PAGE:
In the last decade, few areas of biology have been transformed as thoroughly as RNA molecular biology. This transformation has occurred along many fronts, as detailed in this issue, but one of the most significant advances has been the discovery of small (~20−30 nucleotide [nt]) noncoding RNAs that regulate genes and genomes. This regulation can occur at some of the most important levels of genome function, including chromatin structure, chromosome segregation, transcription, RNA processing, RNA stability, and translation. The effects of small RNAs on gene expression and control are generally inhibitory, and the corresponding regulatory mechanisms are therefore collectively subsumed under the heading of RNA silencing. The central theme that runs throughout is that the small RNAs serve as specificity factors that direct bound effector proteins to target nucleic acid molecules via base-pairing interactions. Invariably, the core component of the effector machinery is a member of the Argonaute protein superfamily. Because the small RNAs render the silencing machinery addressable in ways that can be predicted and in some cases controlled, the associated pathways have taken on great importance in practical and applied realms.
Although many classes of small RNAs have emerged, various aspects of their origins, structures, associated effector proteins, and biological roles have led to the general recognition of three main categories: short interfering RNAs (siRNAs), microRNAs (miRNAs), and piwi-interacting RNAs (piRNAs). These RNAs are only known to be present in eukaryotes, although the Argonaute proteins that function in eukaryotic silencing can also be found in scattered bacterial and archaeal species. The boundaries between the various small RNA classes are becoming increasingly difficult to discern as described in more detail below, but nonetheless some distinctions persist. siRNAs and miRNAs are the most broadly distributed in both phylogenetic and physiological terms and are characterized by the double-stranded nature of their precursors. In contrast, piRNAs are primarily found in animals, exert their functions most clearly in the germline, and derive from precursors that are poorly understood but appear to be single stranded (see Review by C.D. Malone and G. J. Hannon on page 656 of this issue). Most definitively, piRNAs and si/miRNAs associate with distinct subsets of effector proteins—siRNAs and miRNAs bind to members of the Ago clade of Argonaute proteins, whereas piRNAs bind to members of the Piwi clade.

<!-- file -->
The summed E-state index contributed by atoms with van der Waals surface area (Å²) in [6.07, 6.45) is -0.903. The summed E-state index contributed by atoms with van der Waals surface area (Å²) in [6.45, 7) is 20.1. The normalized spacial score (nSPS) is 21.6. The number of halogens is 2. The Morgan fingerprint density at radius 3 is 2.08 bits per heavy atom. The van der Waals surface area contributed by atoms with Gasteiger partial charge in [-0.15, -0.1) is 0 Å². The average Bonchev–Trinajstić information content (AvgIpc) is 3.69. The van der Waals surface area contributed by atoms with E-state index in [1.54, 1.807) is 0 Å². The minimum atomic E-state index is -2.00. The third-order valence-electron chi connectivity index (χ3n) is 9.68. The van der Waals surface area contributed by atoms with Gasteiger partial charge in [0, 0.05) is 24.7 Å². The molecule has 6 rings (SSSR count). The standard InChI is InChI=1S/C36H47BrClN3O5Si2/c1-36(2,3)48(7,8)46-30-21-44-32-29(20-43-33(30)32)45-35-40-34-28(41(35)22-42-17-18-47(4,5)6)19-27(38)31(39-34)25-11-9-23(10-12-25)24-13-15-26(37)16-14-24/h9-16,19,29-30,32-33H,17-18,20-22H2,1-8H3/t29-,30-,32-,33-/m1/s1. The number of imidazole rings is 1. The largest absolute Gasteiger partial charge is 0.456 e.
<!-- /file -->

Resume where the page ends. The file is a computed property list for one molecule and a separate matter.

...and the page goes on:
This review will focus on siRNAs and miRNAs, with an emphasis on their biogenesis and silencing mechanisms. We will focus on developments over the last several years and will rely upon prior reviews to provide the reader with references to earlier discoveries in the field (also see Reviews in this issue by O. Voinnet on page 669, about the biological processes that are under siRNA and miRNA control in plants, and by C.D. Malone and G. J. Hannon on page 656, about piRNAs, Piwi proteins, and their roles in transposon control and genome defense). We will begin with the core aspects of the siRNA and miRNA pathways that are shared by both and then will discuss their unique features in turn.